Uniformly clad in dark suits, clean-cut men and women robotically file into a grand foyer. They walk through turnstiles demanding a drop of blood in exchange for entry. They type quickly and in unison, facing forward at identical workstations, a chorus of keystrokes echoing throughout the expansive shared hall. Voiceover narration explains that they occupy a world where opportunities are largely determined by genetic makeups, and scientists have developed the technology to select for such factors. Embryos can be screened for diseases and genetic predispositions. Parents can specify hair and eye color, height and gender, abandoning fate in favor of the expertise of the local geneticist, “Believe me, we have enough imperfection built in already. Your child doesn’t need any more additional burdens. Keep in mind, this child is still you. Simply, the best, of you. You could conceive naturally a thousand times and never get such a result.”
The narrator, a man identified as Jerome Morrow, one of the genetically-engineered elite, explains his predictably meteoric ascension through the ranks of aeronautical navigators at Gattaca. There is nothing strange or mysterious about Jerome’s successes: they were chosen at birth, literally built into his DNA. Only this man is not Jerome Morrow, and such an admission serves to immediately throw the audience off balance, hurtling us into the uncanny valley where nothing is what it seems.
The narrator’s real name is Vincent Freeman (Ethan Hawke). He’s a “faith-birth” or a “God child,” now more commonly referred to as an invalid: “a new underclass, no longer determined by social status or the color of your skin. No, we now have discrimination down to a science.” He’s been paired up with the real Jerome Morrow (Jude Law)—a man of superior genetic makeup who fell off the grid when he broke his back in a car accident abroad some years prior—in a secret and symbiotic partnership of sorts. Jerome (who goes by Eugene for the sake of their arrangement) provides Vincent with his blood and urine, skin, and hair samples, so he can achieve his dream of space travel. Such an arrangement is aptly coined a “borrowed ladder,” since the recipient takes advantage of someone else’s squandered genetic superiority to climb above his own station.
As Jerome ascends, the ladder motif can be seen in the film’s architecture and set design. Gattaca’s convex skylight, single ascending escalator and neat line of treadmills, Jerome’s incinerator door and slatted window blinds all symbolize just how high (and low) one is allowed to rise. Also of note is the spiral staircase in their shared apartment with its uncanny resemblance to a double helix.
The film opens with back-to-back title cards:
“Consider God’s handiwork; who can straighten what He hath made crooked?”
“I not only think that we will tamper with Mother Nature, I think Mother
wants us to.”
And it is the story of Jacob’s Ladder, the link between Earth and heaven, that bridges the gap between these seemingly contradictory quotations. Because the uncanny is familiar, yet strange, it often creates cognitive dissonance within the experiencing subject due to the paradoxical nature of being attracted to, yet repulsed by an object at the same time. This cognitive dissonance often leads to an outright rejection of the object, as one would rather reject than rationalize. Gattaca takes this theory one step further by applying it to ideology rather than objects.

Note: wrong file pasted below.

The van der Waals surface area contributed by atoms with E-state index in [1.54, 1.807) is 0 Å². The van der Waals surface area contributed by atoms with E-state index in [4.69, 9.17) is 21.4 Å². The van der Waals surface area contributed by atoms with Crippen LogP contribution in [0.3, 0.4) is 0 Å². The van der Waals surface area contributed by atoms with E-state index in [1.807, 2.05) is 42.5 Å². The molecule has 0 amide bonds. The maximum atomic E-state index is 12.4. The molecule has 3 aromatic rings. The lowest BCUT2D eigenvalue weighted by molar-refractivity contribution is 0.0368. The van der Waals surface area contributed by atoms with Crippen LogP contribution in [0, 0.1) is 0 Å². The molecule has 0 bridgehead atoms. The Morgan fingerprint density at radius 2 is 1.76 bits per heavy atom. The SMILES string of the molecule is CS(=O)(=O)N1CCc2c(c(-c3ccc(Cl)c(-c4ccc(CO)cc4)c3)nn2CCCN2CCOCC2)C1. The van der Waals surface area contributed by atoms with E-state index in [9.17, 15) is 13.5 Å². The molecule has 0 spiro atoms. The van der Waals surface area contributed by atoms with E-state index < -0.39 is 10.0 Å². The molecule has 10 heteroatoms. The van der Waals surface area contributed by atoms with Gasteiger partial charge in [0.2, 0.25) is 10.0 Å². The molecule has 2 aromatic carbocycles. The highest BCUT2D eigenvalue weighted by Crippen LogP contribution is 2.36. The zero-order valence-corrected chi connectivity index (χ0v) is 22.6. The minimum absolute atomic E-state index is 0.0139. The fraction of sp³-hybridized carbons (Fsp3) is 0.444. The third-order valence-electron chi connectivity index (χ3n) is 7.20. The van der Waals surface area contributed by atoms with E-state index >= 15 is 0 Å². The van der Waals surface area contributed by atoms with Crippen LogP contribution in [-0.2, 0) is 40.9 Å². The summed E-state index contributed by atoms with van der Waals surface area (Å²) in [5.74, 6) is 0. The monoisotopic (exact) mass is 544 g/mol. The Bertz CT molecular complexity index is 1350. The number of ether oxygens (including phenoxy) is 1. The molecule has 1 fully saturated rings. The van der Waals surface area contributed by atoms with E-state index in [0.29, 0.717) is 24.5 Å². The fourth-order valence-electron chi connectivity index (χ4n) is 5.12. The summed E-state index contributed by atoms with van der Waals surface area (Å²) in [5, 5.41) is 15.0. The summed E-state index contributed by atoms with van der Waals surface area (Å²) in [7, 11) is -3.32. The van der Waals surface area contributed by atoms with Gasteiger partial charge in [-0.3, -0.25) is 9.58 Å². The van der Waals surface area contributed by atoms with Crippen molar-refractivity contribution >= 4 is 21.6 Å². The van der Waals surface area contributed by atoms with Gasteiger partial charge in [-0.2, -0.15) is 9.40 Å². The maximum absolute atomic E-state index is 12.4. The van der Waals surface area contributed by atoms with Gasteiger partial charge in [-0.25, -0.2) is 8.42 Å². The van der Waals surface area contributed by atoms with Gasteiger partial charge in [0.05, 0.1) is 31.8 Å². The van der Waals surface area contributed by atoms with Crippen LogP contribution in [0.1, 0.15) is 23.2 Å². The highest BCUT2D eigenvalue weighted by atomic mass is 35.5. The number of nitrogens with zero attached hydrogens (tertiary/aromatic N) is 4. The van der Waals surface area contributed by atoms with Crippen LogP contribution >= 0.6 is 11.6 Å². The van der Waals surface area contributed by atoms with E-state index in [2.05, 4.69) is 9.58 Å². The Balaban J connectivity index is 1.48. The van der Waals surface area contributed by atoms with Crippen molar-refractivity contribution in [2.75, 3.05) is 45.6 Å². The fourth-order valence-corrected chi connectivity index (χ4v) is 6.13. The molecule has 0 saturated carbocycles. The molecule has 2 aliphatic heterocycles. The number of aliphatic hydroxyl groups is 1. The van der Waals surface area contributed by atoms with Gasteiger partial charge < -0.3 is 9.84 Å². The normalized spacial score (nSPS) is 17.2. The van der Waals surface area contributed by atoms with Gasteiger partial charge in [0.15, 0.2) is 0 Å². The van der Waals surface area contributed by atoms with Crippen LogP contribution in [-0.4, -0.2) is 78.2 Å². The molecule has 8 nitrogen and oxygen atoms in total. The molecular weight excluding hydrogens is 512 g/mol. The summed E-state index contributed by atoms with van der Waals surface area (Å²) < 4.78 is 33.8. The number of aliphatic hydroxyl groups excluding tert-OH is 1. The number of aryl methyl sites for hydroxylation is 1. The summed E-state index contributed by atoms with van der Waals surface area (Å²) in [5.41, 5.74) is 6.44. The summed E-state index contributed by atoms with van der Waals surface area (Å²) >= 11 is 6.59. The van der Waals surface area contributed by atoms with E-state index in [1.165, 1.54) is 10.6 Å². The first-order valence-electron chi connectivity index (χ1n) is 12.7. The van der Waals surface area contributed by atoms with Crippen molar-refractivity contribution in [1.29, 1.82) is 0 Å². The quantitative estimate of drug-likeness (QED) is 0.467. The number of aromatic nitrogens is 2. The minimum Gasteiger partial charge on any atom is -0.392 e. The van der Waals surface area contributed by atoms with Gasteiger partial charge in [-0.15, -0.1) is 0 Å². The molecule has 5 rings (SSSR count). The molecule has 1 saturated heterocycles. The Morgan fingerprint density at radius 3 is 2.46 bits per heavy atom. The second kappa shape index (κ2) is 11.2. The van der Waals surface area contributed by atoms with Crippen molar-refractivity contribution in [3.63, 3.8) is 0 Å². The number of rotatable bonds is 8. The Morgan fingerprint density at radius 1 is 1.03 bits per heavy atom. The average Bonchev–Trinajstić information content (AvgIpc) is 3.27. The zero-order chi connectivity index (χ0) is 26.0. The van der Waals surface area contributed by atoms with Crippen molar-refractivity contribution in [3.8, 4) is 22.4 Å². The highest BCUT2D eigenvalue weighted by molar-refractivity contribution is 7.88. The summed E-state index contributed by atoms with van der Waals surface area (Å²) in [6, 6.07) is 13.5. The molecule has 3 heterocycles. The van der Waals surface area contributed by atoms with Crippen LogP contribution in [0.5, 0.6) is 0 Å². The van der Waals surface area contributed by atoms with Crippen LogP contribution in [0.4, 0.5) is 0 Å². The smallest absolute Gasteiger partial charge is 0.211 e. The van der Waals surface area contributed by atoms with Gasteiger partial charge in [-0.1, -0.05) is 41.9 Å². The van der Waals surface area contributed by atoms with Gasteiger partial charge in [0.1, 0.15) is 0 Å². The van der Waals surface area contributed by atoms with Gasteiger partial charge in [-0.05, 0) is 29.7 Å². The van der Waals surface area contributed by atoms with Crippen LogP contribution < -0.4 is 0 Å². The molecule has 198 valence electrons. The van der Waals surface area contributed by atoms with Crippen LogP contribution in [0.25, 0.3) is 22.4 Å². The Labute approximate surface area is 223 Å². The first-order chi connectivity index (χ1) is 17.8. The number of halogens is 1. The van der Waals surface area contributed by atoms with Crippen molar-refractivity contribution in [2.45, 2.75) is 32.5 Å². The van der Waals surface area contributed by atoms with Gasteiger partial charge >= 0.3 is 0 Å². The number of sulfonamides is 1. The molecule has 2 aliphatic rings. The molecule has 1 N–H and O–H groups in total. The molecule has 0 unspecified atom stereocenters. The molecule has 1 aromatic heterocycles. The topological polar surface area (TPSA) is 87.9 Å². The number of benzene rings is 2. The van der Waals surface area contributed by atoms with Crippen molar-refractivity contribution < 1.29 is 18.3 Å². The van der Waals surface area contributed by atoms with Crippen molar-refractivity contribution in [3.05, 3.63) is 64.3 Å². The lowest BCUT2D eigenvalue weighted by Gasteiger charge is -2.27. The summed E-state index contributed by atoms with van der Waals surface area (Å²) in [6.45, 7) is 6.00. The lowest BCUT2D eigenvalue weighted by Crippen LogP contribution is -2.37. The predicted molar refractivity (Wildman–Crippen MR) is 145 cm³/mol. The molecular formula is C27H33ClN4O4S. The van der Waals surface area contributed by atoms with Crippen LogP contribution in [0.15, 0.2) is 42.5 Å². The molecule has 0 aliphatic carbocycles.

Ernst Jentsch first identified the uncanny state in a 1906 essay entitled On the Psychology of the Uncanny. He defined it as: “Doubts whether an apparently animate being is really alive; or conversely, whether a lifeless object might be, in fact, animate.” Jerome and Vincent are not doppelgängers in any true sense of the word. Their resemblance is not uncanny. And, in fact, it is their upselling broker who points out the differences in their physical appearances. Though, none of that matters once the transformation is complete. Jerome’s physical samples—not his appearances—are the only proof Vincent will ever need: “When they look at you, they don’t see you anymore. They only see me.”
Jerome and Vincent are both sentient beings, living in a lab filled with vials of bodily fluids and sloughed off skin, hair, and nail clippings. They are animate. They bleed and feel and hurt, and yet it is by calling their identities into question that Gattaca risks depriving them of their autonomy and humanity: “This is the last day that you’re going to be you and I’m going to be me.”
Gattaca, named for the aerospace laboratory where Vincent’s Jerome works, was released in 1997 and set in “the not-too-distant future.” The film does not unsettle in its strange and unfamiliar vision of the future, but rather, in the way the costume and production designers have taken great care to make this version look uncannily like the past. The cars do not fly; instead, 1950s roadsters run on electricity and quietly buzz through the streets. The aerospace navigators do not operate tablets or futuristic palm-held devices. Instead, they sit at desktops with all-too-ubiquitous black keyboards and desktop computers. Books—actual hardbound books—litter every surface of Vincent’s bedroom. The police detectives, at one point referred to as Hoovers, after J. Edgar, wear old-fashioned double-breasted suits with large lapels and fedoras. There is a passing reference to finding someone’s services in the Yellow Pages. Even the medical equipment appears antiseptically outdated: ‘50s syringes with metal handles and plungers and glass jars filled with unknown solutions and unremarkable cotton swabs.